Friday, March 7
What a day. The daffodils are bustin’ out all over, and I fixed two computer mice. Other things happened too, but fixing two dead mice is supreme over all. The mice are made by Apple, and they do things that other mice just don’t do, like scroll so smoothly it’s like buttered silk. I have other brands of mice, but they’re jerky and, well, jerky. The problem with Apple’s mouse is when the scroll ball mechanism gets dirty down inside, it gets really jerky. Finally it simply doesn’t work. I had one mouse die on me, so I bought another and enjoyed fine mousing for several months till it too died.
Apple makes its mice so you can’t just locate the magic screw and open them up and clean them out; the exterior shows no point of entry. In an inspired moment I remembered a really old technique I used when fixing radar sets in the Navy—violence. Only difference is back then it involved using a shoe against the side of the machine (usually the right side)—a swift kick. Boots got a better result sometimes. I did have to modify this method though. My new technique was to simply drop the mouse on its “head” from about five feet (1-1/2m) onto a ceramic tile floor. Pop! Parts fly everywhere, so be ready to do some sweeping to get them all back; some of them could be essential.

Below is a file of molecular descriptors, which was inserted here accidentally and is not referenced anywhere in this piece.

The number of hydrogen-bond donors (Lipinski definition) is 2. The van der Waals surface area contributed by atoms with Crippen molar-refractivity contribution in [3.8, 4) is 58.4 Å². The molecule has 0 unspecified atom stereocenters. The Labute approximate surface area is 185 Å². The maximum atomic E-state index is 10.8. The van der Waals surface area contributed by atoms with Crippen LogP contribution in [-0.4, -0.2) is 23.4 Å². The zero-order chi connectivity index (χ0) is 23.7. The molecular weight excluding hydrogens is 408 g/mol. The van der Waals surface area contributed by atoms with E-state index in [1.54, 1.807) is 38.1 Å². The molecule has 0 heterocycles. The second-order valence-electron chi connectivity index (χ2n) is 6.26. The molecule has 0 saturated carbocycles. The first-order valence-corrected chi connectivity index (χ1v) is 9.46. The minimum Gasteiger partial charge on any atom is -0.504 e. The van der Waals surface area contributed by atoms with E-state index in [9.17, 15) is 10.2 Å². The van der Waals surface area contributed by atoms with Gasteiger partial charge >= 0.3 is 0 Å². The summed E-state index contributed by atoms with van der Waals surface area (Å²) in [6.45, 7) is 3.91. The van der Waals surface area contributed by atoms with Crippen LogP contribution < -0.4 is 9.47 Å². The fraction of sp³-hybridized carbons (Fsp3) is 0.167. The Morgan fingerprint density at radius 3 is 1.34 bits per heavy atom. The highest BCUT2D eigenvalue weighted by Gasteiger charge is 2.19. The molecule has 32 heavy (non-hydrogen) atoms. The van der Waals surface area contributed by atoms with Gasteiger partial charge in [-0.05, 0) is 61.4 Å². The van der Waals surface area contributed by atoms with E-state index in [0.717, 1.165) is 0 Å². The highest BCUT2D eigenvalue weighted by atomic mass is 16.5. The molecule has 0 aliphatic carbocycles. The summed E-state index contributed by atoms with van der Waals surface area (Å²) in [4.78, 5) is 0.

After checking out how these things are put together, I found a much kinder way to get inside. All you need is a thin knife blade and a modified Phillips screwdriver. I tore into the scroll ball mystery box and marveled at its clever construction, then took all the incredibly teeny parts out and washed them in degreaser. I lost a couple of parts in this process, but determined that I could live without horizontal scrolling to the left (never used), and put it all back together. Four drops of Krazy Glue made everything whole again. I repeated the whole process (sans the floor drop and parts loss) on the other mouse and got it working too.
Parting-out mice isn’t totally new to me. When daughter Hilary was a little kid, the family dog brought home a prize he had just killed, a ground squirrel. With an X-Acto knife, we parted it out as an anatomy lesson. We couldn’t make it work again, though; we must have lost some parts.